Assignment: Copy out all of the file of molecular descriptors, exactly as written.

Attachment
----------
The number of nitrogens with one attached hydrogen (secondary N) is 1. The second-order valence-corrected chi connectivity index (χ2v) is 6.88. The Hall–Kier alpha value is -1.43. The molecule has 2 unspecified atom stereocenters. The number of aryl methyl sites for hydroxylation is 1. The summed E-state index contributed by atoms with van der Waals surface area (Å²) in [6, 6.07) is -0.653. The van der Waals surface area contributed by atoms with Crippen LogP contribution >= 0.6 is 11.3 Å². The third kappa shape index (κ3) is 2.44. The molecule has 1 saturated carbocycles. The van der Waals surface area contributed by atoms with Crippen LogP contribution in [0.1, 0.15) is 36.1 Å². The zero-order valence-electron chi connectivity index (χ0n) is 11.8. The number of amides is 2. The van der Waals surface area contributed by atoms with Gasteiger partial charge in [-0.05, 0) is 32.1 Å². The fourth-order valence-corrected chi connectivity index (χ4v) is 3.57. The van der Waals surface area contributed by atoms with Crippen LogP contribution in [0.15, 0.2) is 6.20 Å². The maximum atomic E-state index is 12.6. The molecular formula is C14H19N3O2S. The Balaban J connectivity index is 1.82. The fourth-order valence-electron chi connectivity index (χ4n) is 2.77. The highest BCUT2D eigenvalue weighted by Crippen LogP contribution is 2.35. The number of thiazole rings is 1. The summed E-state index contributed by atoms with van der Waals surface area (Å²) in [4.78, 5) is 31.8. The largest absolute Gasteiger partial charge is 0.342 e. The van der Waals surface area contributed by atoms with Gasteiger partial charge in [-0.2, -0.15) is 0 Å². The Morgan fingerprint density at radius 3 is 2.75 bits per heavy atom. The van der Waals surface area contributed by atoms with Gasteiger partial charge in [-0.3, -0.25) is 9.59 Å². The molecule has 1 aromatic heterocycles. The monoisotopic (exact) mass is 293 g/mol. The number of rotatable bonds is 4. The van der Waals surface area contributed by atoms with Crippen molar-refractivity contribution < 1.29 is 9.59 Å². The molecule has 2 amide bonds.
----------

The number of nitrogens with one attached hydrogen (secondary N) is 1. The second-order valence-corrected chi connectivity index (χ2v) is 6.88. The Hall–Kier alpha value is -1.43. The molecule has 2 unspecified atom stereocenters. The number of aryl methyl sites for hydroxylation is 1. The summed E-state index contributed by atoms with van der Waals surface area (Å²) in [6, 6.07) is -0.653. The van der Waals surface area contributed by atoms with Crippen LogP contribution >= 0.6 is 11.3 Å². The third kappa shape index (κ3) is 2.44. The molecule has 1 saturated carbocycles. The van der Waals surface area contributed by atoms with Crippen LogP contribution in [0.1, 0.15) is 36.1 Å². The zero-order valence-electron chi connectivity index (χ0n) is 11.8. The number of amides is 2. The van der Waals surface area contributed by atoms with Gasteiger partial charge in [-0.05, 0) is 32.1 Å². The fourth-order valence-corrected chi connectivity index (χ4v) is 3.57. The van der Waals surface area contributed by atoms with Crippen LogP contribution in [0.15, 0.2) is 6.20 Å². The maximum atomic E-state index is 12.6. The molecular formula is C14H19N3O2S. The Balaban J connectivity index is 1.82. The fourth-order valence-electron chi connectivity index (χ4n) is 2.77. The highest BCUT2D eigenvalue weighted by Crippen LogP contribution is 2.35. The number of thiazole rings is 1. The summed E-state index contributed by atoms with van der Waals surface area (Å²) in [4.78, 5) is 31.8. The largest absolute Gasteiger partial charge is 0.342 e. The van der Waals surface area contributed by atoms with Gasteiger partial charge in [-0.2, -0.15) is 0 Å². The Morgan fingerprint density at radius 3 is 2.75 bits per heavy atom. The van der Waals surface area contributed by atoms with Gasteiger partial charge in [-0.3, -0.25) is 9.59 Å². The molecule has 1 aromatic heterocycles. The monoisotopic (exact) mass is 293 g/mol. The number of rotatable bonds is 4. The van der Waals surface area contributed by atoms with Crippen molar-refractivity contribution < 1.29 is 9.59 Å². The molecule has 2 amide bonds.